Why do Male Bears Kill Cubs?

Why Do Male Bears Kill Cubs?

Some things are tossed around as fact so often and for so long that they become generally accepted as truth. Bear hunters sit around campfires and discuss what they have seen or heard, and opinions are shared. Many times, the narrative does not meet with reality. The long-accepted answer to why male bears kill cubs is to put the cubs mother into estrus so the male can breed her. I began to question this a few years ago and after really diving into the biology and behavior of black bears and their breeding cycle, I have become convinced that this is nothing more than a myth.  

A little background in the black bear’s reproductive process needs to be understood to begin with. Across most of North America, black bears breed in June and July, and then the sow carries the fertilized eggs for a few months before she actually becomes pregnant. In the fall, the eggs implant in the uterine wall and start to grow as she enters the den for the winter. The cubs are born in mid-winter and nurse as they grow. When they emerge from the den in the spring, they are about the size of a house cat and totally reliant on her for protection and training. Plus they are still nursing, and even though they immediately add natural foods to their diet they will nurse for several months, often until they go back into the den with her in the fall.  

They will den with the sow the first winter, and then as spring comes around, she becomes ready to breed again. She then separates from the cubs as she comes into heat and the males start coming around. This is a complicated process that could be discussed at some length, but for brevity, she will become pregnant and then den alone that year. 

This time-honored cycle has served the bear well down through the eons. Those cubs are very vulnerable during their first few months of life. Adult bears, wolves, eagles, and other predators have been known to target these cubs as food. But if a cub is killed by a male bear, will the sow completely break this cycle and come back into heat the first year rather than the second? As far as I know there is no scientific evidence that she will, and that’s just one of many reasons why I believe this is a myth. Here are a few more.  

Sows rarely have one cub. Where habitat and food is good, they have two or three at a time and even four or more are not uncommon. In Minnesota, our bear biologist says their research shows that black bears average 2.7 cubs, so more have three cubs than have two. She’s nursing those cubs and will not come into heat as long as she is lactating, so killing a cub is not going to bring her back into heat. The male bear would have to kill all the cubs, not just one. I’ve never known that to happen, and I have not talked to anyone who has seen all the cubs killed at once.  

If the sow only had one cub and it was killed, or by some stroke of luck the male bear was able to kill all of her cubs, the sow couldn’t immediately come back into heat. It would take weeks at best as she stopped lactating and her body processes changed. Where is that boar going to be weeks from that point, and what are the odds that he would be the one to breed her if she did come back into heat at some point?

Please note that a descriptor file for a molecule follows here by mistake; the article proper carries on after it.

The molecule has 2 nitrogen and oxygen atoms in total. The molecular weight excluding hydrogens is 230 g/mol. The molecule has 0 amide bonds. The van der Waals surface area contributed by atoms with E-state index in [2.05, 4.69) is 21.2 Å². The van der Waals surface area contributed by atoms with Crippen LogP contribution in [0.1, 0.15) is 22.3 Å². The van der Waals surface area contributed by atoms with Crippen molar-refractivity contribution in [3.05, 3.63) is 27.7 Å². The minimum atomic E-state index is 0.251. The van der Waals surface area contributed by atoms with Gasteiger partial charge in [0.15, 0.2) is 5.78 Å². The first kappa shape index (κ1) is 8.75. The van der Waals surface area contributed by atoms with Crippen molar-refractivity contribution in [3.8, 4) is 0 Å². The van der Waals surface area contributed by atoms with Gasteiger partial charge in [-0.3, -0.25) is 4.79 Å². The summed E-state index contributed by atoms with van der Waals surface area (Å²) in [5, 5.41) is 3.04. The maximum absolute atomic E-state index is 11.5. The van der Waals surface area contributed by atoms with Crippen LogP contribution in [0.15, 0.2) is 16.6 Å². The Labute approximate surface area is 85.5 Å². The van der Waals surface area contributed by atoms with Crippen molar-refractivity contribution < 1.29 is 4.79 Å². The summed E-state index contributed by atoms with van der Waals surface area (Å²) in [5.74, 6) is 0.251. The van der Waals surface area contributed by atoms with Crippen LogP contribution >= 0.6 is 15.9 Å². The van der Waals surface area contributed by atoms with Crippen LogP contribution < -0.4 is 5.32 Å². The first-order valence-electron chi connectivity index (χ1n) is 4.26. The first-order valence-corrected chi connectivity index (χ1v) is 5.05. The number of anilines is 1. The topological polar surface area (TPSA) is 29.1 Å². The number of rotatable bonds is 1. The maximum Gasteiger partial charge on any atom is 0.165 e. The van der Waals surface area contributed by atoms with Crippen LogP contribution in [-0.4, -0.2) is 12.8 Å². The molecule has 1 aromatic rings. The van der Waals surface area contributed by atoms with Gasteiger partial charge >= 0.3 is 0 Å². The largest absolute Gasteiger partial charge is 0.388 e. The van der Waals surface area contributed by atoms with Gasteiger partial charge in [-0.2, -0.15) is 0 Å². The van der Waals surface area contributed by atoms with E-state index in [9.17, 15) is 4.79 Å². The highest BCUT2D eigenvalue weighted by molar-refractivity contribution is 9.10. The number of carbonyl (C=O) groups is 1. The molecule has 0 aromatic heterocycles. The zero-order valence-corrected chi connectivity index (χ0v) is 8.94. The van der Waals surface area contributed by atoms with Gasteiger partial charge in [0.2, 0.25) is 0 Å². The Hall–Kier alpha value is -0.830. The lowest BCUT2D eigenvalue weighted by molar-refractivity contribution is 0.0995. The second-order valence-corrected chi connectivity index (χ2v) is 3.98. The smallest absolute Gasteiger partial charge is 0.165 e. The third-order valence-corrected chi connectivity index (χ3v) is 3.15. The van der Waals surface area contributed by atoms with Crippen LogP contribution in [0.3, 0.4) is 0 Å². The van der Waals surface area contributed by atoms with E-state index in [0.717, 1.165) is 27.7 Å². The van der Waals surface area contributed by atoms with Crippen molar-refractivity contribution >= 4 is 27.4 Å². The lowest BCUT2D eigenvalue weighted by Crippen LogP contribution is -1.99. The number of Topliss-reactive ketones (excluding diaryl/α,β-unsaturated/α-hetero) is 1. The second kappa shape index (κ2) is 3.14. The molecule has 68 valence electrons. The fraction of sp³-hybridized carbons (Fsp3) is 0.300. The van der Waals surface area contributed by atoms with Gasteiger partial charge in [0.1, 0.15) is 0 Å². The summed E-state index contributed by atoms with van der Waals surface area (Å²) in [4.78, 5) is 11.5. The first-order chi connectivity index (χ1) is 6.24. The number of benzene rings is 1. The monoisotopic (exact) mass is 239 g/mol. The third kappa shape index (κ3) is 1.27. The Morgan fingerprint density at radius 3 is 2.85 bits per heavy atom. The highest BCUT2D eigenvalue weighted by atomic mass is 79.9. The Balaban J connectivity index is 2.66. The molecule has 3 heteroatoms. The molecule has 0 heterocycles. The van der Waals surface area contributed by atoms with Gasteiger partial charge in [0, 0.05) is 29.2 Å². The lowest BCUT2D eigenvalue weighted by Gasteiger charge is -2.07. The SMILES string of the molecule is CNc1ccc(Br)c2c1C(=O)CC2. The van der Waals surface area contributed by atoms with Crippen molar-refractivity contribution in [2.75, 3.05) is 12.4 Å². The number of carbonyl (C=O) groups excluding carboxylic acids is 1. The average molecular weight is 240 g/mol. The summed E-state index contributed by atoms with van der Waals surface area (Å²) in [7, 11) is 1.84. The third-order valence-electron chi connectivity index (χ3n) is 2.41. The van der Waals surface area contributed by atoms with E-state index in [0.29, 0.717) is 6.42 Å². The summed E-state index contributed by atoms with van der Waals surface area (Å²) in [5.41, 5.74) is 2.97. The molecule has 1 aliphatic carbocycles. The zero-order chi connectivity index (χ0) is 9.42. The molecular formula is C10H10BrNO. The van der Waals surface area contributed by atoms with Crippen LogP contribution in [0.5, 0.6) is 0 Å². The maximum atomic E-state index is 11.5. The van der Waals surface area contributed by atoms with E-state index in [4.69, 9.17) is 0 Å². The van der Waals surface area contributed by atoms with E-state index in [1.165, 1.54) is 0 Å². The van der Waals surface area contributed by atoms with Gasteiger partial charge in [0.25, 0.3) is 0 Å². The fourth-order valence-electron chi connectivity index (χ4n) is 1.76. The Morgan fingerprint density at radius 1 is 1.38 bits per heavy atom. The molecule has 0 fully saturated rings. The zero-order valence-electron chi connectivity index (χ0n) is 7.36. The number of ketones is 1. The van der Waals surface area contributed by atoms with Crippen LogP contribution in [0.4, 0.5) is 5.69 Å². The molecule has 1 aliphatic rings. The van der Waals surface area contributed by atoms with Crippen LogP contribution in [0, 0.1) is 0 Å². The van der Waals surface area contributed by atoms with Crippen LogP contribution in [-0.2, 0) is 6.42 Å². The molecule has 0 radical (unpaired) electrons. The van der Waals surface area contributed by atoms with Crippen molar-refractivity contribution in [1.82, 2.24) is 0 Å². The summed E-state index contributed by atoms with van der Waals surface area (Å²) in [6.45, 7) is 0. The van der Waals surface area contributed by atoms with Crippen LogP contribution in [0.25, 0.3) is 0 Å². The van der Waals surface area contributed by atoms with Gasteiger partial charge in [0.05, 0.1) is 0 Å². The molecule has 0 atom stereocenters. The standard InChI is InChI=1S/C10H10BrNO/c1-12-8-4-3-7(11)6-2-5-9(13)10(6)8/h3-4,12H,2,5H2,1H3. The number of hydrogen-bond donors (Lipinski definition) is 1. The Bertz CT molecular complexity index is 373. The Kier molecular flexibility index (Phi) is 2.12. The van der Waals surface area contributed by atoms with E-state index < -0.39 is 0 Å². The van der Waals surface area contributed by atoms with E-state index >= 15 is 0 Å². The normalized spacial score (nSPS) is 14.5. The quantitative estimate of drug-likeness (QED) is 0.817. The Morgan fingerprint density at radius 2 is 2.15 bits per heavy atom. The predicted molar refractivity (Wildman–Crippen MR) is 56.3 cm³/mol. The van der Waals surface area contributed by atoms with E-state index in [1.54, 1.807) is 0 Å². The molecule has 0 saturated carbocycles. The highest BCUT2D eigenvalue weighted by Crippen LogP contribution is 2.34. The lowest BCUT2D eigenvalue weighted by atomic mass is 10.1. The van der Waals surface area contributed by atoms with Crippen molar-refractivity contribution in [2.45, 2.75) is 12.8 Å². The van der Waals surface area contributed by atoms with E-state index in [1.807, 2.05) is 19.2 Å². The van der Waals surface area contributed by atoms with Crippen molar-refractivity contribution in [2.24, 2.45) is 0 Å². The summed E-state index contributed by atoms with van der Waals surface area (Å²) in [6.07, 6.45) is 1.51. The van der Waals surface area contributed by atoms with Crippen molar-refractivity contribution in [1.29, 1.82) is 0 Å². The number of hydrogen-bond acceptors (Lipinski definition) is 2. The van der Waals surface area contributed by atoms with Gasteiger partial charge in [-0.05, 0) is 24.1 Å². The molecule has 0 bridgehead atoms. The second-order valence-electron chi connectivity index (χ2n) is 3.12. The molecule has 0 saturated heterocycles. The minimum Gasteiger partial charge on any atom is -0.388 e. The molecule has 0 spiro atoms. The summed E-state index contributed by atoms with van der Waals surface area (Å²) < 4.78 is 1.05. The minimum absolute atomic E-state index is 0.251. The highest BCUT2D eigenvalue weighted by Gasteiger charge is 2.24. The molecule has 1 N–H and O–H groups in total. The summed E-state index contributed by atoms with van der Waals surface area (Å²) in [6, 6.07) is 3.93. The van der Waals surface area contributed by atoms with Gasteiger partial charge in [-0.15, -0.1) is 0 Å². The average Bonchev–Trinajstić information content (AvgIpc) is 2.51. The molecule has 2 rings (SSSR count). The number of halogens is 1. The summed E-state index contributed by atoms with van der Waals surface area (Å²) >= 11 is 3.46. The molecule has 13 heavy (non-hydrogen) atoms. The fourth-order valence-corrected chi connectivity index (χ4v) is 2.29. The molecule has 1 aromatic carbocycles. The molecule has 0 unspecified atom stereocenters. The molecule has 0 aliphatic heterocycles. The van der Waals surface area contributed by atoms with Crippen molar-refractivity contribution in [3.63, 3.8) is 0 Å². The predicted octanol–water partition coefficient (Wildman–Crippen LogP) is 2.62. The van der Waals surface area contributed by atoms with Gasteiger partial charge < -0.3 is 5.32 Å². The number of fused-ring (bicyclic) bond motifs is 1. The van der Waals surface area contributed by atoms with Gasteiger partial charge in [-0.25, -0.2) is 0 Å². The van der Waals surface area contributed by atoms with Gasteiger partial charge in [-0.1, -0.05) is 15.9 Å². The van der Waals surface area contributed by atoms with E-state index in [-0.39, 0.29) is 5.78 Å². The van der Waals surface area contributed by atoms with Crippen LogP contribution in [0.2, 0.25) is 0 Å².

Here’s another thing that doesn’t add up: from a survival of the fittest standpoint, why would a species trade living, viable members of the species for potential members? It doesn’t make sense to remove healthy members that can advance the species in exchange for the possibility of future members of the species. When presented with this problem, I have had some people respond that the male is trying to advance his own line by removing the DNA of other bears and spreading his own genetics. But my problem with that theory is how would he know that he is not killing his own cubs? 

I have observed a male bear killing a cub in person just one time in all my thousands of hours in the woods observing bears and sitting at bait sites watching interactions between bears. I have talked to a few others who have observed this behavior in person, and I have watched many videos of it taking place. All of these instances have one thing in common: the bear doing the killing ate the cub. There may be cases where the male did not eat the cub, but I do not personally know of any, and for certain, this would be a rare exception.  

This is the reason I believe male bears kill cubs. Black bears are not efficient predators, but they relish meat. They get some carrion, and they occasionally kill small mammals or happen upon an injured animal they can catch and eat. They catch a few deer fawns or moose and elk calves in the spring, but they don’t get meat in their diet all that much. Cubs are made out of meat. When they happen upon an opportunity to turn that cub into a meal, they take advantage of it.  

To support this theory, I will also add that there are some videos out there of sows killing cubs and eating them as well. I just saw one on YouTube the other day. Two sows, each with cubs, encountered each other and one sow killed a cub of the other sow and dragged it off, presumably to make a meal of it, although the actual eating of the cub did not take place on camera. But why else would she drag it off while being badgered by the dead cub’s mother if it wasn’t to eat it? I can’t think of any reason.  

So that’s my theory and you are free to disagree with me, of course. But I have become convinced that the standard belief that a boar kills a cub in order to bring the sow back into heat is a myth. Your mileage may vary.